1972 Volkswagen Super Beetle resurrected from its hay shed retirement
A not-so-common species of beetle has been adored, stored and restored.
Words: Ann Warnock Photos: Tracey Grant
Jo Taylor has scaled a live volcano in Guatemala, survived a hairy South American bus trip, traversed India, Pakistan, Iran and the Middle East, managed office space at Heathrow and looked after renowned anthropologist Christoph von Furer-Haimendorf in Holland Park.
Throughout the adventures and decades there has been a constant delight in her life – her 1972 1302 S Volkswagen Super Beetle, painted green to match the VW taxis that tickled Jo’s fancy in Mexico City, has been on the scene for 25 years and the two are tight.
As a teenager Jo longed to drive. She learned in a paddock at 14, attained her driver licence at 15 and had the keys to her first vehicle – a Fiat Bambina, paid for with hard-earned after-school employment – before she was 16.
When Jo purchased her German-made “dub” in 1992 it was no casual acquisition of convenient wheels. “I’ve always appreciated a nice car with good handling that’s a little throaty.”
The Volkswagen – born out of Adolf Hitler’s desire for low-cost motoring for the masses and masterminded by Czech-born engineering genius Ferdinand Porsche – matched Jo’s needs. “Volkswagens symbolize good times, good fun and freedom. A girlfriend and I were flatting together when I first owned the Beetle. It elevated our status to the cool chicks in town.”
When first spied, Jo’s Super Beetle was sitting on the lot at a local Whanganui car yard. “I was excited, wanted it and decided instantly it was the car for me.”
But love at first sight looked shaky after a test drive. “A family friend and VW fanatic checked it over for me and his perfectly tuned ears detected a cracked head. I went back to the car salesman and said, ‘I want this car and if my friend can do the work on it I’ll buy it.’”
Discussions ensued, repairs were made and $5000 bought Jo the car of her life. Manufactured during a short-lived production run (1972 to 1975) the Super Beetle was Volkswagen’s bid to freshen up its flagging 40-year-old brand.
Heavier and larger than a standard VW bug, it’s powered by a peppy 1600cc twin-port engine with extra room under the front bonnet (a spare tyre has been repositioned) and inside the cockpit.
“It gets along the road really well. It’s been described as the most exciting, most powerful, most comfortable Beetle,” says Jo heading out the back of Whanganui’s Durie Hill and down into the picturesque Okoia Valley.
“I like the fact that it’s a tiny bit sporty and glamorous. It’s reasonably complex to drive. Being low ratio you have to work the clutch to keep the revs up. It sits nicely at 50 kilometres around town. It’s good on the hills and very happy at 100 on the open road. I’ve put big speakers in the back. Driving with a blast of the Black Seeds or Katchafire is so much fun.”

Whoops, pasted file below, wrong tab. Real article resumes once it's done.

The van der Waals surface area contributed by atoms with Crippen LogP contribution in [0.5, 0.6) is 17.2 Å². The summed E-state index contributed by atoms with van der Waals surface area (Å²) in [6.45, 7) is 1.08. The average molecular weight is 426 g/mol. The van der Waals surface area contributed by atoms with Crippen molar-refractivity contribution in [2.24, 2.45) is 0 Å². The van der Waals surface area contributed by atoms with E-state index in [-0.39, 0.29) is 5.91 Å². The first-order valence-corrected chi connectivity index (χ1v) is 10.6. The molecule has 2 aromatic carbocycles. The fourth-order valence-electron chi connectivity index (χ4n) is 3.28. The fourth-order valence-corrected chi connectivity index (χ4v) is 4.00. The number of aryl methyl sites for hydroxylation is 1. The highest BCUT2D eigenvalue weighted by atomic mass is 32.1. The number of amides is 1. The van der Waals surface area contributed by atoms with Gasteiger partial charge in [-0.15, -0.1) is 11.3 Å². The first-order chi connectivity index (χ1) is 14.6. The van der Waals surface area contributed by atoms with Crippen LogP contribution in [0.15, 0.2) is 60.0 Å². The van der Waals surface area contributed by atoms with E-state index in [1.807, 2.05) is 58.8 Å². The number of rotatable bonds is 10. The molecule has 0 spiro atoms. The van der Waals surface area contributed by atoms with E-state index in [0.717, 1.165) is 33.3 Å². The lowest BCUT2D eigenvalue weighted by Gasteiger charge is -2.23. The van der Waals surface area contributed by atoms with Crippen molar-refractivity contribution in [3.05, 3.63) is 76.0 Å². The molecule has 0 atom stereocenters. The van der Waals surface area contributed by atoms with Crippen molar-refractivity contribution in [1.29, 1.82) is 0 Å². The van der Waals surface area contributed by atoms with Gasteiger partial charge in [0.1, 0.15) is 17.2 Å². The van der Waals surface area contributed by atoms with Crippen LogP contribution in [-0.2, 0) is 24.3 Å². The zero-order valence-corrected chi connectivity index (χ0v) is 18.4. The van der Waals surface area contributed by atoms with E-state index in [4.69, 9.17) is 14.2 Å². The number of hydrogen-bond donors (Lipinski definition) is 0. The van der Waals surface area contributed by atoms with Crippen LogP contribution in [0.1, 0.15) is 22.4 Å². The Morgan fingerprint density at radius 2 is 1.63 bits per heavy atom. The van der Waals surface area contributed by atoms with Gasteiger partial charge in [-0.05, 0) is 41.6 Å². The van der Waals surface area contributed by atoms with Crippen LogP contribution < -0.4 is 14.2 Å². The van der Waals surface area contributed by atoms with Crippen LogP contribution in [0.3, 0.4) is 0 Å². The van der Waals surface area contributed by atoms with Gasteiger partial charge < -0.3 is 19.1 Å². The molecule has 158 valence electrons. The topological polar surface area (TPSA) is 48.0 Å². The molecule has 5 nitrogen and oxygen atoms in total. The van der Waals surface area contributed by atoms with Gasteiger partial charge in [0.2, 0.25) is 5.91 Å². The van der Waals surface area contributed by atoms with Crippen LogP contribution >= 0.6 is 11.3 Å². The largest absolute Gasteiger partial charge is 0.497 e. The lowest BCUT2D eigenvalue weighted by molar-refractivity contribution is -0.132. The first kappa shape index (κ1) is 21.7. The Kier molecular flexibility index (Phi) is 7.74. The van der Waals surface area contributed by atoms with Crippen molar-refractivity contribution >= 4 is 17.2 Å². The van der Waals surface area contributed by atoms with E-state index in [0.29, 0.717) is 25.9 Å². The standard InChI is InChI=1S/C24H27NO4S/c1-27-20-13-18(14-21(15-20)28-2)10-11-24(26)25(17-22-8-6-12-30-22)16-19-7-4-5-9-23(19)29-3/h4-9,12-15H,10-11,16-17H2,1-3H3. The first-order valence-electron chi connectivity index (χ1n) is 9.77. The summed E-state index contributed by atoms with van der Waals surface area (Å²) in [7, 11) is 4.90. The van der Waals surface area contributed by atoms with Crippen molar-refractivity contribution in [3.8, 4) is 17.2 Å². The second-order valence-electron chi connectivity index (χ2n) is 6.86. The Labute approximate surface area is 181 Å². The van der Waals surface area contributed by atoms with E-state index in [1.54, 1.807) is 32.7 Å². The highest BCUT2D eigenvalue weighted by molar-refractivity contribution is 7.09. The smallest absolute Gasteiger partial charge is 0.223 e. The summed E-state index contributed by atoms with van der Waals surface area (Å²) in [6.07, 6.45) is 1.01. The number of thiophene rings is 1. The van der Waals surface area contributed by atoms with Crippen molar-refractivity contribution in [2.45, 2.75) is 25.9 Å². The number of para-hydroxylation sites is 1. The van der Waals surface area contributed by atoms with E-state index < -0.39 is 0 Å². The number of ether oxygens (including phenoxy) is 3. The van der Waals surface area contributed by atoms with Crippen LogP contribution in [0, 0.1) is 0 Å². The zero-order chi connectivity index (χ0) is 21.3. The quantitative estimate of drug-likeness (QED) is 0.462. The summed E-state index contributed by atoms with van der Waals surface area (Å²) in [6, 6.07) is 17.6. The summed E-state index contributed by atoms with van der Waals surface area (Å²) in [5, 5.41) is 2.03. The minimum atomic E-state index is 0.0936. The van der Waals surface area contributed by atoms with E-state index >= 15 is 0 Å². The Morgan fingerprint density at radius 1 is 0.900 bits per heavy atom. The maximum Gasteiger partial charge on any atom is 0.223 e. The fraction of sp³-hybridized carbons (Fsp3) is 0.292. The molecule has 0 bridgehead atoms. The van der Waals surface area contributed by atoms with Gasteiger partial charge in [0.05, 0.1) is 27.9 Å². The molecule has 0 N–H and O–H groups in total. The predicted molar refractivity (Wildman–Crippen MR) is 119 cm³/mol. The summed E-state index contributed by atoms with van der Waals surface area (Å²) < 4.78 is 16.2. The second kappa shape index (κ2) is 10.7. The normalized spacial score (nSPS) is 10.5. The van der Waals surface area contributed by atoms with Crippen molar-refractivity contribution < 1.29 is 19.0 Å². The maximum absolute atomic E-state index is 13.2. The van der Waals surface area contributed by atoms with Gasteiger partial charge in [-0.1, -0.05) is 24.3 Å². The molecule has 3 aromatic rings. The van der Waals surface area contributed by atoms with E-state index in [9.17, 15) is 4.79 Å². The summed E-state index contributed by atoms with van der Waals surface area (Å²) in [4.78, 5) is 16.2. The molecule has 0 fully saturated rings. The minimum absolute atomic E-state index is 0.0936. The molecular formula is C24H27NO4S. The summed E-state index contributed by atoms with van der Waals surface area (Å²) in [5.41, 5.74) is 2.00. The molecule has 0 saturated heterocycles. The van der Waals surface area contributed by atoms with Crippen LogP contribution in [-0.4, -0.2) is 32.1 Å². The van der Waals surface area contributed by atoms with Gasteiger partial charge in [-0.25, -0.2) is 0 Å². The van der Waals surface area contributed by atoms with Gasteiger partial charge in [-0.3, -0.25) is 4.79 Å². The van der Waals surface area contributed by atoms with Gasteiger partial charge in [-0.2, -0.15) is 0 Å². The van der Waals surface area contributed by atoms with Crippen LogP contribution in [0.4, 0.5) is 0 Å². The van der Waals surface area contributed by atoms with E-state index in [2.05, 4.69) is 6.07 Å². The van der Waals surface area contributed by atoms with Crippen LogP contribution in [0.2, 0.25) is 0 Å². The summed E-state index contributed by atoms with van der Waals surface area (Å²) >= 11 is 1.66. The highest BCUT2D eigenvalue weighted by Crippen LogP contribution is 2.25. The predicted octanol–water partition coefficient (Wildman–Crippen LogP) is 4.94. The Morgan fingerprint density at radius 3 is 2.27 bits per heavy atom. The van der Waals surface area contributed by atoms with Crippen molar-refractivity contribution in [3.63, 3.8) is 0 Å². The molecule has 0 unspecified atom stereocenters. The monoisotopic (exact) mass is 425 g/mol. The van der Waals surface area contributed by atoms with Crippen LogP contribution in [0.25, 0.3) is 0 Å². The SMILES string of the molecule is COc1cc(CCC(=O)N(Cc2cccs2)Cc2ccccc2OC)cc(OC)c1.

When Jo headed overseas in 1994 she couldn’t bear to part with her bug, so stored the car in Auckland at her sister’s garage for two years.
“When I got back we had a fiasco. My sister had tried to crash start it and when we tried to tow it, the rope broke and the VW ran over her lawnmower which was wrecked. But the dub didn’t have a scratch and off I drove to Whanganui.”
Two years on when Jo and her partner Dion set off traveling again, she stored the car in a hay shed at Upokongaro. “Until then it had been our car 24/7. We loved driving it to South Beach at the mouth of the Whanganui River or to Raglan with Dion’s surfboard on the top. But it was beginning to show some rust and deterioration. When we put it in the hay barn it went up on blocks and we flooded the engine with oil.”
When the couple returned home several years later – with an extra passenger, their baby daughter Taylor, now 16 – they popped in a new battery, pumped up the tyres and Jo hopped in. “I drove it filled with white-tailed spiders, dust and cobwebs but with a grin from ear to ear.”
Once the family was settled, Jo set about reviving the car to its glory. Initially there was an overhaul of body work. A new roof was welded on, rust was taken out and it was painted. “It was a massive job and took a year.”
Twelve months later it was the engine’s turn. “We could hear a flat spot when it was running and knew something was wrong.” The resulting invoice appendix was extensive: main bearings, cylinder head repair, crankshaft seal, oil pump, cam bearings, barrel and piston kit, push rod tubs.
The upholstery and interior were also stripped out and revamped.
“I’m absolutely rapt with the result even though Dion does refer to it as my million dollar car,” says Jo.
Heading along Ikitara Road the dub’s 45-year-old air-cooled throb has lost none of its charm. “Over the years it’s been on road trips with our girls touch rugby team (The Handbags), had snowboards in it, mountain bikes on the back and surfboards on top. It’s had ribbons tied on its windscreen wipers by a stranger, the thumbs up from a policeman, so many smiles and waves, and it’s been a wedding car.”
These days Jo says she watches the weather before choosing between her daily runabout, a modern Subaru or her German gem. “I’ve become a bit fussy.”
Daughter Taylor has recently passed her driver licence and Jo hopes one day to pass on her dub. “It’s pretty cool. It’s part of us as a family.”
When the dub does finally transfer from mother to daughter, Jo hopes Taylor will have as much fun and memorable experiences as she has had. In the meantime she still hugs herself when she recalls the crossroads moment when, with plane tickets in hand, her heart ruled her head and the decision was to rekindle rather than kiss goodbye.
“After the hay shed era it could so easily have been on the scrapheap but it’s risen again.”
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